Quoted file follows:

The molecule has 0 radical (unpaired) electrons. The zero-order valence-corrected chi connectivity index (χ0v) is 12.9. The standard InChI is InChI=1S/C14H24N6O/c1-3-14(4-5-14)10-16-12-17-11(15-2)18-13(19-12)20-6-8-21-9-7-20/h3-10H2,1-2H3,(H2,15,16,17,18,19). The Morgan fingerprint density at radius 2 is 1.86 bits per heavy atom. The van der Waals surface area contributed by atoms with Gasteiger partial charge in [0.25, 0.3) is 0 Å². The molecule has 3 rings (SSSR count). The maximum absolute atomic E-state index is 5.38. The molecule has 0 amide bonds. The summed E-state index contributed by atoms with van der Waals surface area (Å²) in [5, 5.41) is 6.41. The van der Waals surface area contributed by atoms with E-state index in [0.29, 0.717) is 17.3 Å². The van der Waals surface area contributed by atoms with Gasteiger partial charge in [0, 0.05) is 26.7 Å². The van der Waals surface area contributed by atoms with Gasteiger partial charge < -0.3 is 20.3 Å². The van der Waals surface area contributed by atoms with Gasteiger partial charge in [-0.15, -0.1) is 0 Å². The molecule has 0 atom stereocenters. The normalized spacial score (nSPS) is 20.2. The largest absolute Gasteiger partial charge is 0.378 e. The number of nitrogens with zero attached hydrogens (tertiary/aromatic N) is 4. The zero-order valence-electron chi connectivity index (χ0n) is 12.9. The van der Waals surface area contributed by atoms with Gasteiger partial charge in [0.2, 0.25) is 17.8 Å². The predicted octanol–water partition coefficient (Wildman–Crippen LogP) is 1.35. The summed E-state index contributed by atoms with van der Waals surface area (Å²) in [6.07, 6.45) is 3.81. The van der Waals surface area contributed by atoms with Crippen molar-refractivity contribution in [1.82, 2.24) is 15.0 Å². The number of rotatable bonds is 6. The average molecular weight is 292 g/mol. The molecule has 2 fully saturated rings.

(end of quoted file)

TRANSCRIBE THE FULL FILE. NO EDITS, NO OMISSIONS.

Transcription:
The molecule has 0 radical (unpaired) electrons. The zero-order valence-corrected chi connectivity index (χ0v) is 12.9. The standard InChI is InChI=1S/C14H24N6O/c1-3-14(4-5-14)10-16-12-17-11(15-2)18-13(19-12)20-6-8-21-9-7-20/h3-10H2,1-2H3,(H2,15,16,17,18,19). The Morgan fingerprint density at radius 2 is 1.86 bits per heavy atom. The van der Waals surface area contributed by atoms with Gasteiger partial charge in [0.25, 0.3) is 0 Å². The molecule has 3 rings (SSSR count). The maximum absolute atomic E-state index is 5.38. The molecule has 0 amide bonds. The summed E-state index contributed by atoms with van der Waals surface area (Å²) in [5, 5.41) is 6.41. The van der Waals surface area contributed by atoms with E-state index in [0.29, 0.717) is 17.3 Å². The van der Waals surface area contributed by atoms with Gasteiger partial charge in [0, 0.05) is 26.7 Å². The van der Waals surface area contributed by atoms with Gasteiger partial charge < -0.3 is 20.3 Å². The van der Waals surface area contributed by atoms with Gasteiger partial charge in [-0.15, -0.1) is 0 Å². The molecule has 0 atom stereocenters. The normalized spacial score (nSPS) is 20.2. The largest absolute Gasteiger partial charge is 0.378 e. The number of nitrogens with zero attached hydrogens (tertiary/aromatic N) is 4. The zero-order valence-electron chi connectivity index (χ0n) is 12.9. The van der Waals surface area contributed by atoms with Gasteiger partial charge in [0.2, 0.25) is 17.8 Å². The predicted octanol–water partition coefficient (Wildman–Crippen LogP) is 1.35. The summed E-state index contributed by atoms with van der Waals surface area (Å²) in [6.07, 6.45) is 3.81. The van der Waals surface area contributed by atoms with Crippen molar-refractivity contribution in [1.82, 2.24) is 15.0 Å². The number of rotatable bonds is 6. The average molecular weight is 292 g/mol. The molecule has 2 fully saturated rings.